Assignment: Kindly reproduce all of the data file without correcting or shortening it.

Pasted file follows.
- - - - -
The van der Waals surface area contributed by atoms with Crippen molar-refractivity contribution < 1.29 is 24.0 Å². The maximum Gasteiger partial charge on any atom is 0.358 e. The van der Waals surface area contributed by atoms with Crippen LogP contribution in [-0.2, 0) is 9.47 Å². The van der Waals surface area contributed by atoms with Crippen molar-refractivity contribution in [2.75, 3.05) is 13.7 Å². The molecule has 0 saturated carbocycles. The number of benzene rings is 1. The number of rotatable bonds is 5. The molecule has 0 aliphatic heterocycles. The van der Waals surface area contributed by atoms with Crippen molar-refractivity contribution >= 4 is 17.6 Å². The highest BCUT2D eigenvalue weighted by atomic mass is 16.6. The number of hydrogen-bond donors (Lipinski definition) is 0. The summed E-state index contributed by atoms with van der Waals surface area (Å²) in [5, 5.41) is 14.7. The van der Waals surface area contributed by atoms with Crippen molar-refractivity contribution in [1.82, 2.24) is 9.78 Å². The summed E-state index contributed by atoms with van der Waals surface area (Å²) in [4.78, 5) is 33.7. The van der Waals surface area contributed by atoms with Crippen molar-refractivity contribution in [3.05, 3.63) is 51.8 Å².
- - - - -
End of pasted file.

The van der Waals surface area contributed by atoms with Crippen molar-refractivity contribution < 1.29 is 24.0 Å². The maximum Gasteiger partial charge on any atom is 0.358 e. The van der Waals surface area contributed by atoms with Crippen LogP contribution in [-0.2, 0) is 9.47 Å². The van der Waals surface area contributed by atoms with Crippen molar-refractivity contribution in [2.75, 3.05) is 13.7 Å². The molecule has 0 saturated carbocycles. The number of benzene rings is 1. The number of rotatable bonds is 5. The molecule has 0 aliphatic heterocycles. The van der Waals surface area contributed by atoms with Crippen molar-refractivity contribution >= 4 is 17.6 Å². The highest BCUT2D eigenvalue weighted by atomic mass is 16.6. The number of hydrogen-bond donors (Lipinski definition) is 0. The summed E-state index contributed by atoms with van der Waals surface area (Å²) in [5, 5.41) is 14.7. The van der Waals surface area contributed by atoms with Crippen molar-refractivity contribution in [1.82, 2.24) is 9.78 Å². The summed E-state index contributed by atoms with van der Waals surface area (Å²) in [4.78, 5) is 33.7. The van der Waals surface area contributed by atoms with Crippen molar-refractivity contribution in [3.05, 3.63) is 51.8 Å².